All the Heat We Could Carry, Charlie Bondhus

All the Heat We Could Carry, poems by Charlie Bondhus.
Winner of the 2013 Main Street Rag Poetry Book Award
ISBN: 978-1-59948-436-5
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Winner of the 2013 Main Street Rag Poetry Book Award, Charlie Bondhus’ All the Heat We Could Carry is a meditation on war, the effects of war, and in particular, the effects of war on gay soldiers. There is also a significant focus placed on the endless war in Afghanistan.

Granted, this doesn’t qualify as “typical” reading material for me, but as soon as I read this stanza from the poem titled “Homecoming” I was hooked (as many other readers were):

We went to the bedroom
to tend to your body, starved
from fifteen months of hard living.
I smelled chemicals, felt shrapnel’s grit,
saw your burns.
You told me about the sliver
of metal lodged in your right calf,
bone deep, inextractable, that would not
affect your ability to walk or sit
but would always be there, much in the same
way there will always be war
someplace, impinging on our lives.

This stanza in particular reveals an almost unexpected compilation of language you will find used throughout the book. The lines are smooth, the emotions are raw, and the sweat on the page is real. The dual meaning behind each poem throughout the book is beautifully complex. This is the work of a master poet.

The shifting scenes from being at home in America to war overseas and back again in these poems seem to expose the mindset and the emotions of the soldier. It’s quite obvious he is conflicted over the strangeness of war and the familiar, yet no less alien environment at home.

The most riveting poems in the book are set deep in the midst of war: “Morning After First Kill,” “Falling Asleep In Combat,” and “Putting A Body Into A Bag,” are some of the most beautifully violent poems I have ever read. The intertwined tenderness and violence of the words that make up these poems are so gut-wrenching you can’t help but want to read them over and over again.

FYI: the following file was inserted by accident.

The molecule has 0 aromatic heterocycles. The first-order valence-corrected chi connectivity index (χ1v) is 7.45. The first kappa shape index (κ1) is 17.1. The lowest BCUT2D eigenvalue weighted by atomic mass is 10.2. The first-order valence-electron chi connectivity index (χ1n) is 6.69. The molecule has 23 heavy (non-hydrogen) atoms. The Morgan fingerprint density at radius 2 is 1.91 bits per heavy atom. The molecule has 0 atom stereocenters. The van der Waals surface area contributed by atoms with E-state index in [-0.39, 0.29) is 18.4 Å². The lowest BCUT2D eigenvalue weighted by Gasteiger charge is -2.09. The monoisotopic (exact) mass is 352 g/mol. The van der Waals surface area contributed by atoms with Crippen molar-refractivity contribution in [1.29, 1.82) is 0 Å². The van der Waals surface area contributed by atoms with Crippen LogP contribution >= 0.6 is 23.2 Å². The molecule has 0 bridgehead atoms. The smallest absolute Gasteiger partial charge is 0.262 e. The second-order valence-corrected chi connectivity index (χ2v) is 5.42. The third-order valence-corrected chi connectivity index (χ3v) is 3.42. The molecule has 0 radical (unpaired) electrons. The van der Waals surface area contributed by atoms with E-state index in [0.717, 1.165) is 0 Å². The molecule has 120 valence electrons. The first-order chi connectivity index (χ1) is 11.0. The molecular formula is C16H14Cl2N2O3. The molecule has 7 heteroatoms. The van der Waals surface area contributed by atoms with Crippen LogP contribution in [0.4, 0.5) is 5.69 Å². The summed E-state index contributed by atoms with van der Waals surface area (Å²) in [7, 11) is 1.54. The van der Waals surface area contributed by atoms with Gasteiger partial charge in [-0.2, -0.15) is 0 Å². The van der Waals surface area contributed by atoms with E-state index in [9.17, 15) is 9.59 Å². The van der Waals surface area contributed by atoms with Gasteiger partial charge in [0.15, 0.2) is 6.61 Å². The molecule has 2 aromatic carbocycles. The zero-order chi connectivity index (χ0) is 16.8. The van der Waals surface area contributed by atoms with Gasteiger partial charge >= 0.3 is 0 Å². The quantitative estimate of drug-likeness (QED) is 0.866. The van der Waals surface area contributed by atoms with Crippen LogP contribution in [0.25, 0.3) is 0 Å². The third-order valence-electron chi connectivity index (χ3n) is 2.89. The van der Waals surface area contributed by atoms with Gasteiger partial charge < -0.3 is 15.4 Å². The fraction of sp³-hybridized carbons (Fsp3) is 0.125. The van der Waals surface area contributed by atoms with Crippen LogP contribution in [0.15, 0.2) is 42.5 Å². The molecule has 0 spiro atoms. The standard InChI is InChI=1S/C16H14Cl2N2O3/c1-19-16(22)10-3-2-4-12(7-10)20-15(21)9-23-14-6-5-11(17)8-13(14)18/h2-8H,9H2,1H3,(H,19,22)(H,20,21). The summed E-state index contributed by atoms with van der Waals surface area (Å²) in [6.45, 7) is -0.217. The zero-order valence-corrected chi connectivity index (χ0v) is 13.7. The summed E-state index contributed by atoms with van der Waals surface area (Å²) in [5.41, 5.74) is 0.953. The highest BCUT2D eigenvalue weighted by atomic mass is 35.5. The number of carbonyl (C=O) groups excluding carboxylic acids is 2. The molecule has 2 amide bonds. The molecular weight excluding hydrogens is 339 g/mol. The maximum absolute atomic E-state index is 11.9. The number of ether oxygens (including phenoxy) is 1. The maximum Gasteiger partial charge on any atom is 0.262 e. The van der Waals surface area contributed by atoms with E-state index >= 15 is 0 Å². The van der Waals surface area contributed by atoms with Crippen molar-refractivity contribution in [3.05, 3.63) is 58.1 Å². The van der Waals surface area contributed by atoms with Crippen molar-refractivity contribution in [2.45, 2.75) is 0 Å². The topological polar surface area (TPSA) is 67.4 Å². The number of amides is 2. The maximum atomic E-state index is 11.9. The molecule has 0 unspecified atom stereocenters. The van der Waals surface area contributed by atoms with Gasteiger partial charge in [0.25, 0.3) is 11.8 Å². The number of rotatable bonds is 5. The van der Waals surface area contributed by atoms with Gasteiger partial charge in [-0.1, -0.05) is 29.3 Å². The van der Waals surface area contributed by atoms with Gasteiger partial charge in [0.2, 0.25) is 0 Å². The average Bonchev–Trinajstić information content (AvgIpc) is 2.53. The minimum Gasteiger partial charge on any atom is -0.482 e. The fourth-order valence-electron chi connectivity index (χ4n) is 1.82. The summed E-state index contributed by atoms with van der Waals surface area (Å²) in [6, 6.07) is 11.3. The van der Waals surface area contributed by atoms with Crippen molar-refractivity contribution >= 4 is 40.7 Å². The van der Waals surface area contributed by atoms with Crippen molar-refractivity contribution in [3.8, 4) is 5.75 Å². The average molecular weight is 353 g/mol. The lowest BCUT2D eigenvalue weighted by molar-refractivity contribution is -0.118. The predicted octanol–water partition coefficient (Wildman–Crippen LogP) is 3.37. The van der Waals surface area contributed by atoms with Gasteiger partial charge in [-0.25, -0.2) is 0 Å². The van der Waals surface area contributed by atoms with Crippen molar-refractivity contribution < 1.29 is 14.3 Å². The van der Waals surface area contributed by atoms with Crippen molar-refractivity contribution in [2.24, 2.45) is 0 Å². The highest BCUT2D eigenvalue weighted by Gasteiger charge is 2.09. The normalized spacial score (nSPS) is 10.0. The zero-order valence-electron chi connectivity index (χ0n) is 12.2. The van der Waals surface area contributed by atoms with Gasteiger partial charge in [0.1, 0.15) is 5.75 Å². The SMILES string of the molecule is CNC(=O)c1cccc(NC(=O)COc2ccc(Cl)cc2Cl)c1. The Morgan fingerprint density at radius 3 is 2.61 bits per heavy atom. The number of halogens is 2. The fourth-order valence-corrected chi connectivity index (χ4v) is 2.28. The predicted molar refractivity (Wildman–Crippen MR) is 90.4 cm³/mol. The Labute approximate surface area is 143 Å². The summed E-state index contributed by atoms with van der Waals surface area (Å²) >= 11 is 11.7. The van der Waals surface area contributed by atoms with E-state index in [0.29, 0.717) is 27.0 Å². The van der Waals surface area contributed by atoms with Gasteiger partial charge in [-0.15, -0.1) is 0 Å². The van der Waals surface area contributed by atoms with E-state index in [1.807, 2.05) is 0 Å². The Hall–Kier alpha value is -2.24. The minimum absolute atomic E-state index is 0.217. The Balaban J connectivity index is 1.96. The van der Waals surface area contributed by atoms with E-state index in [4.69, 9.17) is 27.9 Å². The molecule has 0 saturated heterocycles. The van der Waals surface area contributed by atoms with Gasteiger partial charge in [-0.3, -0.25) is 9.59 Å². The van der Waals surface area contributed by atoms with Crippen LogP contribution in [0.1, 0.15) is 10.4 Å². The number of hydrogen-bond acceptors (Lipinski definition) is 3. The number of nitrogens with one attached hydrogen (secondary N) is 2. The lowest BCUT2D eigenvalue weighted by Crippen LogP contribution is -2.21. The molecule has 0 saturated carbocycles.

The next-to-last poem in All the Heat We Could Carry sums up the entire tragedy of war and the experience of the solider—gay or straight—in these few lines:

Don’t think that
I’m going back for the U.S.A.
I love America but nobody’s died for it
since 1945.
These days we’re dying
for the benefits; we’re dying for the adventure;
we’re dying for the chance
to make someone else die;
we’re dying because we’re no longer moved
by movies and video games; we’re dying because our parents
said work, school, or the military; we’re dying
because we don’t know who we are so,
like prophets of the Old Testament,
we go to the desert to hear a voice;
we’re dying to prove that we can die better
than anyone else; we’re dying to be told
that we are good; most of all, we’re dying
because we’re not sure
what else to do with ourselves.

All in all I would give All the Heat We Could Carry 5 out of 5 stars all the way around. The language, depth, and entertainment of the poems are nothing short of phenomenal. If you haven’t read Charlie Bondhus’ masterpiece yet, you’re really missing out.

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